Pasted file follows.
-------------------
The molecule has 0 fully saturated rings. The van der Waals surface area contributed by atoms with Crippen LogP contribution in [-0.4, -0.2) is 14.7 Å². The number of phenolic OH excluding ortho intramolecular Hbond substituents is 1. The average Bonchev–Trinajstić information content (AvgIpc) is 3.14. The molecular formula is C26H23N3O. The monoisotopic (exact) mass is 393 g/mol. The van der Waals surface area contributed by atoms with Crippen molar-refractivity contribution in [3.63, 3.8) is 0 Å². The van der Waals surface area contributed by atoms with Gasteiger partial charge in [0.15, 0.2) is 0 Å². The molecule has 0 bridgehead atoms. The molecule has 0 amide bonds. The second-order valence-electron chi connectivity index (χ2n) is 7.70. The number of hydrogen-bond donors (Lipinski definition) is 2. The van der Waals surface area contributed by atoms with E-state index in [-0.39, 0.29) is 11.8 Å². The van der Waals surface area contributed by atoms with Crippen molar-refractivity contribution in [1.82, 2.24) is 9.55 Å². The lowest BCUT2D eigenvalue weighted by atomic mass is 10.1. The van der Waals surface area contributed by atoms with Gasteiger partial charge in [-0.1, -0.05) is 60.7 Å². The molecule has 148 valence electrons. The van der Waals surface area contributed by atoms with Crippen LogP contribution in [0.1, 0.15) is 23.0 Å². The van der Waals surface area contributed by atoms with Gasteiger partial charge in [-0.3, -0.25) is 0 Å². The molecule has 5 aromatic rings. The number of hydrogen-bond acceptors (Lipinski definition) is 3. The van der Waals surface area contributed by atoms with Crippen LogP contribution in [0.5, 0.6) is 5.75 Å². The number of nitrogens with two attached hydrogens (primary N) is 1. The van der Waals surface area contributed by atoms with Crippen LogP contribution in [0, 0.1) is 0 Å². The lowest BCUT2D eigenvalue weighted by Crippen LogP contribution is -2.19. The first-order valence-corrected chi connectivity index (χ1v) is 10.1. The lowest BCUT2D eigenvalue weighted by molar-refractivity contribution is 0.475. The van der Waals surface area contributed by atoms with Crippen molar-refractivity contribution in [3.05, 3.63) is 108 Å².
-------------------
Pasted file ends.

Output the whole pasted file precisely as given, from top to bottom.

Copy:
The molecule has 0 fully saturated rings. The van der Waals surface area contributed by atoms with Crippen LogP contribution in [-0.4, -0.2) is 14.7 Å². The number of phenolic OH excluding ortho intramolecular Hbond substituents is 1. The average Bonchev–Trinajstić information content (AvgIpc) is 3.14. The molecular formula is C26H23N3O. The monoisotopic (exact) mass is 393 g/mol. The van der Waals surface area contributed by atoms with Crippen molar-refractivity contribution in [3.63, 3.8) is 0 Å². The van der Waals surface area contributed by atoms with Gasteiger partial charge in [0.15, 0.2) is 0 Å². The molecule has 0 bridgehead atoms. The molecule has 0 amide bonds. The second-order valence-electron chi connectivity index (χ2n) is 7.70. The number of hydrogen-bond donors (Lipinski definition) is 2. The van der Waals surface area contributed by atoms with E-state index in [-0.39, 0.29) is 11.8 Å². The van der Waals surface area contributed by atoms with Crippen molar-refractivity contribution in [1.82, 2.24) is 9.55 Å². The lowest BCUT2D eigenvalue weighted by atomic mass is 10.1. The van der Waals surface area contributed by atoms with Gasteiger partial charge in [-0.1, -0.05) is 60.7 Å². The molecule has 148 valence electrons. The van der Waals surface area contributed by atoms with Crippen LogP contribution in [0.1, 0.15) is 23.0 Å². The van der Waals surface area contributed by atoms with Gasteiger partial charge in [-0.3, -0.25) is 0 Å². The molecule has 5 aromatic rings. The number of hydrogen-bond acceptors (Lipinski definition) is 3. The van der Waals surface area contributed by atoms with Crippen LogP contribution in [0.5, 0.6) is 5.75 Å². The number of nitrogens with two attached hydrogens (primary N) is 1. The van der Waals surface area contributed by atoms with Crippen LogP contribution in [0, 0.1) is 0 Å². The lowest BCUT2D eigenvalue weighted by Crippen LogP contribution is -2.19. The first-order valence-corrected chi connectivity index (χ1v) is 10.1. The lowest BCUT2D eigenvalue weighted by molar-refractivity contribution is 0.475. The van der Waals surface area contributed by atoms with Crippen molar-refractivity contribution in [3.05, 3.63) is 108 Å².